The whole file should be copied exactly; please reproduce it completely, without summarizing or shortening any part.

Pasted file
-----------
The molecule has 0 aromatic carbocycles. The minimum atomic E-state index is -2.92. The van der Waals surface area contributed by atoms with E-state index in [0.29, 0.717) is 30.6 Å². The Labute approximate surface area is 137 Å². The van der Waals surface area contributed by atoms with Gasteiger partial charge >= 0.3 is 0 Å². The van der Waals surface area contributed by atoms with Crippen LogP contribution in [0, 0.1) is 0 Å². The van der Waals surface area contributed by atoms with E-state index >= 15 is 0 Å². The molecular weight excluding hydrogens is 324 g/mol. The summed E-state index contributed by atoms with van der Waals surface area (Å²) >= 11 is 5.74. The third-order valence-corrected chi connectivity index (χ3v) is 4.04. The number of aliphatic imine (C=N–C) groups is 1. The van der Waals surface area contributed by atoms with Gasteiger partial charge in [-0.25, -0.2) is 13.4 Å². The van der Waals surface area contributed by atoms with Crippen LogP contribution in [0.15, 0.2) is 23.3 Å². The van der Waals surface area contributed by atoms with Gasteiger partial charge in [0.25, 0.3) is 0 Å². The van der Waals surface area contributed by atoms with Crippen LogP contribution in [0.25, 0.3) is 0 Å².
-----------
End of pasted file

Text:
The molecule has 0 aromatic carbocycles. The minimum atomic E-state index is -2.92. The van der Waals surface area contributed by atoms with E-state index in [0.29, 0.717) is 30.6 Å². The Labute approximate surface area is 137 Å². The van der Waals surface area contributed by atoms with Gasteiger partial charge >= 0.3 is 0 Å². The van der Waals surface area contributed by atoms with Crippen LogP contribution in [0, 0.1) is 0 Å². The van der Waals surface area contributed by atoms with E-state index >= 15 is 0 Å². The molecular weight excluding hydrogens is 324 g/mol. The summed E-state index contributed by atoms with van der Waals surface area (Å²) >= 11 is 5.74. The third-order valence-corrected chi connectivity index (χ3v) is 4.04. The number of aliphatic imine (C=N–C) groups is 1. The van der Waals surface area contributed by atoms with Gasteiger partial charge in [-0.25, -0.2) is 13.4 Å². The van der Waals surface area contributed by atoms with Crippen LogP contribution in [0.15, 0.2) is 23.3 Å². The van der Waals surface area contributed by atoms with Gasteiger partial charge in [0.25, 0.3) is 0 Å². The van der Waals surface area contributed by atoms with Crippen LogP contribution in [0.25, 0.3) is 0 Å².